Fitness Minutes: (294,373)
2/5/13 11:16 A
Because you have anemia, it wouldn't hurt to call your doctor and ask their opinion. One thing you have to consider is what is different now that wasn't different a month ago. Have you been under any unusual stress ? I know that when I'm stressed out, I don't have much of an appetite. So, if you're feeling emotionally stressed out with school, home, work or relationship, that would cause a lack of appetite.
Have you increased the amount of exercise you do ? It hasn't happened to me (exercise tends to increase my appetite), but exercise could cause a lack of appetite in some people.
Definitely give your doctor a call and ask their opinion. Doesn't hurt to give them a ring.
Fitness Minutes: (41,387)
26,801 2/4/13 10:02 P
I would also be inclined to ask your Dr for a referral to a Registered Dietician. Take with you some random printouts from your Nutrition Page so that she can see exactly what and how much you eat. She will then be able to better help you to move forward.
One thing I will ask you to think about - what sort of foods were you eating previously? Often people eat a lot, but don't realize that the food they are eating doesn't have a lot of nutritional benefit other than calories. Also, Often when changes are made, they may not realize that they need to include/increase protein/iron/calcium containing foods and include healthy fats. Just "food for thought!" Eating a nutritionally reduced diet can also interfere with the brain's ability to realize that you are hungry. This isn't uncommon with elderly people and can also affect those younger. Below are a couple links that MAY help you www.livestrong.com/article/505653-foods-to -increase-an-appetite/
These are ONLY to give you an idea - your Health Professional is your best source of information.
Edited by: SLIMMERKIWI at: 2/5/2013 (15:33)
Fitness Minutes: (112,042)
46,222 2/4/13 5:26 P
Since this is something new and you have a history of anemia, you may want to contact your doctor and let him/her know.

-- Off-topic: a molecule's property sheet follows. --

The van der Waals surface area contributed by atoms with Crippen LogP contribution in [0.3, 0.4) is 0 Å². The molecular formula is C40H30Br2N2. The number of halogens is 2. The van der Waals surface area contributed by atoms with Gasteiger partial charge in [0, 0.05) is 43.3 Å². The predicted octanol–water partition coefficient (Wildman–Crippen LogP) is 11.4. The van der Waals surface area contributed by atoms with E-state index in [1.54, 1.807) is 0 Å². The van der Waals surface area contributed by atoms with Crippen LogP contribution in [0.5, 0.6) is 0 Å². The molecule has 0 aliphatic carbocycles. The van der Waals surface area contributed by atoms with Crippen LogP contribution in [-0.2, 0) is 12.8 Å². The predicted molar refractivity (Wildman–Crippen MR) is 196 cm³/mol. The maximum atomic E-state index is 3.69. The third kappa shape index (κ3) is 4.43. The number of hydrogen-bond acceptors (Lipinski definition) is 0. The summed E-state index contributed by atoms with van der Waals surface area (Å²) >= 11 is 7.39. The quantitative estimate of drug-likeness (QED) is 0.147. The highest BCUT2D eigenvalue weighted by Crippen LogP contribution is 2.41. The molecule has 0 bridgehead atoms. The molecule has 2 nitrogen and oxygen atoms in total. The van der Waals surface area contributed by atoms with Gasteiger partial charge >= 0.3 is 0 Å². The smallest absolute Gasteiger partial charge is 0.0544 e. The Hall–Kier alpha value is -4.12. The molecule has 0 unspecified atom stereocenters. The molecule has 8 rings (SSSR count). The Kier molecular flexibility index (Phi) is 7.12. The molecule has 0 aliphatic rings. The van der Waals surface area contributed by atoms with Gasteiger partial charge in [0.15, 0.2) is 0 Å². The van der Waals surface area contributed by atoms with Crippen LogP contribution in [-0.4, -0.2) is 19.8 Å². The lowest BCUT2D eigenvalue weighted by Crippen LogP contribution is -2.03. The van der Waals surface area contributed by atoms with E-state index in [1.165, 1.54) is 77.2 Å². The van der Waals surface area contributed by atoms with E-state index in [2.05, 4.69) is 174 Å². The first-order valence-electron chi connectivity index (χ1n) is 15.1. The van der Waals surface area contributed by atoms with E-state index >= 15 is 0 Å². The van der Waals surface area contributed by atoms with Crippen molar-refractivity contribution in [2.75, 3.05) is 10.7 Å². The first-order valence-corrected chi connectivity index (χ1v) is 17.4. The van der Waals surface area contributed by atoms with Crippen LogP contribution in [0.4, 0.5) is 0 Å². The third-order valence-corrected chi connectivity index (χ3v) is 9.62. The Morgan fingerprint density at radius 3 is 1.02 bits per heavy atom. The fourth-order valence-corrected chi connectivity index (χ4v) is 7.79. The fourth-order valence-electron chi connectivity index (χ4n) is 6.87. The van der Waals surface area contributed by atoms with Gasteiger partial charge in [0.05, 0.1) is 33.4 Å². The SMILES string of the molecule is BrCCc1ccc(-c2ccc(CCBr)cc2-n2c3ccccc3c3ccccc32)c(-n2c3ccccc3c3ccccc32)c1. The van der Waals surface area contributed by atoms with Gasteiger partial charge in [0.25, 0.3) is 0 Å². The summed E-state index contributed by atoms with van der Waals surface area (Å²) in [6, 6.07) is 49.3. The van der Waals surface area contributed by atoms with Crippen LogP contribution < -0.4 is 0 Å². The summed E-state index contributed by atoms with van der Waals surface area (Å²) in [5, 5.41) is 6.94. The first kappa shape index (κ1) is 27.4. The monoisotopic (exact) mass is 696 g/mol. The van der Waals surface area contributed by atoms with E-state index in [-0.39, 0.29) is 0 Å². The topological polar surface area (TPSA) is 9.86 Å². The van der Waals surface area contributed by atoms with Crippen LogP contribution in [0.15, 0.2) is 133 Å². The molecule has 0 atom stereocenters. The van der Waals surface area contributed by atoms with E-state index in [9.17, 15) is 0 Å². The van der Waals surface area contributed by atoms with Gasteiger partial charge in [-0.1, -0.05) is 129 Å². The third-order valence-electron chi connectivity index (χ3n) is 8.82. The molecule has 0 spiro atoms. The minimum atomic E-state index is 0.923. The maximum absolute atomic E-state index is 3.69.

Food is a big driver of our metabolism. Just like your car needs gas to get you from one point to another, your body needs fuel. Not eating enough may sound like a great way to speed up the process, but remember your body is constantly in need of calories just to sustain normal biological functions (fighting off illness, regulating body temp, blood pressure, heart rate, even growing new cells). If your body does not get the fuel it needs from food to keep your body functioning, it will begin to breakdown a larger percentage of lean body mass (muscle, bone, organ and connective tissue) which in time may further slow your metabolism.
So long story short, with your medical issues, I recommend that you talk with your doctor.
2/4/13 4:45 P
I have a question that hopefully you can all help me with! I have been eating healthy and exercising for a little over a month now, and I find that lately I'm not very hungry. There's been more than one day where I've logged my food on SparkPeople, and realized that I didn't even hit my minimum calories for the day, because I haven't been hungry enough.
On the one hand, I was excited about this because usually I am obsessed with food, and after eating one meal I'm already planning the next one. So, it makes me happy that I'm dealing with stress by means other than eating. However, I've been barely losing any weight for about 6 weeks now, and I'm worried that this is because of a slowed down metabolism. How can I know for sure? And if so, how can I jumpstart my metabolism again? I exercise 6 days a week with one rest day, alternating days between strength training and cardio.
If it makes any difference, I'm anemic and have had to double my iron and b12 supplements recently because they weren't helping at all. If my blood work doesn't improve in a month, we are looking into doing b12 and iron injections to see if I absorb those better. :( Could this have anything to do with it?
Sorry for all the questions! Hoping someone out there can help me. :)
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